Energy and water infrastructure
Availability of reliable water and energy supply has become one of the country’s major investment hurdles. The infrastructure in many cities expected to attract investment and businesses is dire.
The erratic supply of electricity and water could push some companies to migrate to other countries with reliable supplies. However, the national budget can prioritise financing solar farms for major cities like Harare, Bulawayo, Mutare, Gweru and Masvingo.
Financial sector reforms
The financial sector is a strategic pillar for economic stability. While most financial transactions are now in the informal market, it is evident that there is still lack of trust in the banking sector.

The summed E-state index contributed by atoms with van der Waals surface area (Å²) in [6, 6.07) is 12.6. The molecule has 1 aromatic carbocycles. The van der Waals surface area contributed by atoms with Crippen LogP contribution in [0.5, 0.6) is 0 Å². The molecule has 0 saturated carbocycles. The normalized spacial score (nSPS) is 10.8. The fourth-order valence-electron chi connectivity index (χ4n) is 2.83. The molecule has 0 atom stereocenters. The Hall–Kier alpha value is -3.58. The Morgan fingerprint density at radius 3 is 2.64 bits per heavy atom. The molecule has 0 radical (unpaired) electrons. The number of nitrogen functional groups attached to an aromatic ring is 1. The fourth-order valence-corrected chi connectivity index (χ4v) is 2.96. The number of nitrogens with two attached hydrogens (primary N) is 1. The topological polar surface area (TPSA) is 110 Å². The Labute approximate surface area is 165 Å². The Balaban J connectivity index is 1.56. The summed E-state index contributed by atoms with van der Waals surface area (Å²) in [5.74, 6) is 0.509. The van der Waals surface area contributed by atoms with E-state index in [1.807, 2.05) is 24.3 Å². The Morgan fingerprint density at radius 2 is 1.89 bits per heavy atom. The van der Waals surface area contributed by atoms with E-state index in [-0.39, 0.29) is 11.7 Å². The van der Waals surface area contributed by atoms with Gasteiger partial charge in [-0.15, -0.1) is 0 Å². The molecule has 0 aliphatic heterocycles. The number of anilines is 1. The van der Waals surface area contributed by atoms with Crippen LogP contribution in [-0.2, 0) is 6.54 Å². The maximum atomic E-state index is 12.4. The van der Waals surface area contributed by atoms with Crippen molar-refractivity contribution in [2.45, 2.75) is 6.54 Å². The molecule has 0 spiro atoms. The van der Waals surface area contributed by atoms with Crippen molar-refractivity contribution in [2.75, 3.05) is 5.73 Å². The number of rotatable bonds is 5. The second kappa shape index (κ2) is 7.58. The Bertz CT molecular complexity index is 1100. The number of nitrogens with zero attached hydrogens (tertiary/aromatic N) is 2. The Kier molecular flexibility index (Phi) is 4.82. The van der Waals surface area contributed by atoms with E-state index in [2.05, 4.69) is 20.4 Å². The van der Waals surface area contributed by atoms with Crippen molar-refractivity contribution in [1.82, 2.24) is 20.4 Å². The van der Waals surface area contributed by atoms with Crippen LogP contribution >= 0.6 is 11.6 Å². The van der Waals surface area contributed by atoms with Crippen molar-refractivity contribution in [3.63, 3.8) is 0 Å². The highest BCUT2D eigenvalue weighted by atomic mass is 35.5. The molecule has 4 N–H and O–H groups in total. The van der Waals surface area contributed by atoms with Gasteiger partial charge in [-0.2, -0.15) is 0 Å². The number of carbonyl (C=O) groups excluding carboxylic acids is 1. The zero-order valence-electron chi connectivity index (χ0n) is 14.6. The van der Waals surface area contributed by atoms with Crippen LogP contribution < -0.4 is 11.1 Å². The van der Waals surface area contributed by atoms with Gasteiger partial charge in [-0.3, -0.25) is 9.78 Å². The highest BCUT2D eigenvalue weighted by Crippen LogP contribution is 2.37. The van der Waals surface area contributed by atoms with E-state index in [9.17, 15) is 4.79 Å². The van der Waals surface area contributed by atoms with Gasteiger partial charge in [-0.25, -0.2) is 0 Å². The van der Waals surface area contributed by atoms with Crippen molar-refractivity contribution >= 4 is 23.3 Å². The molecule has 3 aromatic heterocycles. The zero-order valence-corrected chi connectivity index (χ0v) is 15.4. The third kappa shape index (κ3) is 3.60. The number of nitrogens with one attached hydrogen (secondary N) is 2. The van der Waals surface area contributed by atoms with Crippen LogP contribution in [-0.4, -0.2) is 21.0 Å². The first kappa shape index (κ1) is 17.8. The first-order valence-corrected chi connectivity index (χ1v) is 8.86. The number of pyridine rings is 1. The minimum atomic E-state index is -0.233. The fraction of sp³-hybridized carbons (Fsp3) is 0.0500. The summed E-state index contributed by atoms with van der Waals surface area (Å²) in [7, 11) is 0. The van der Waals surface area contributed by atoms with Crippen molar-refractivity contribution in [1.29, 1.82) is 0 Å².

The increasing global financial system regulation due to funding of terrorism and anti-money laundering continue to put pressure on financial systems to remain on check.
While the Reserve Bank of Zimbabwe (RBZ) has been reactive to some of the challenges, efforts to reform corporate governance remain an issue.
A review of board sustainability shows sustainable governance challenges. There is need to reform the financial sector in Zimbabwe which may require setting up separate regulatory and supervisory institutions like the ombudsman office. The ombudsman system has proved worthwhile in South Africa.
Zimbabwe now faces a new form of pandemic associated with drug abuse and mental health emanating from high unemployment. Evidence of high rate of murders, armed robberies, theft and domestic violence clearly points to the emerging disaster.
While neighbouring countries like Zambia, Botswana and South Africa have been instituting strict migration laws to limit economic migrants, many unemployed people are now trapped creating opportunities for unorthodox means for survival.
In this regard, it is vital for the budget to consider funding sectors that create employment, for example, funding youth projects that feed into supply chain of export-orientated companies.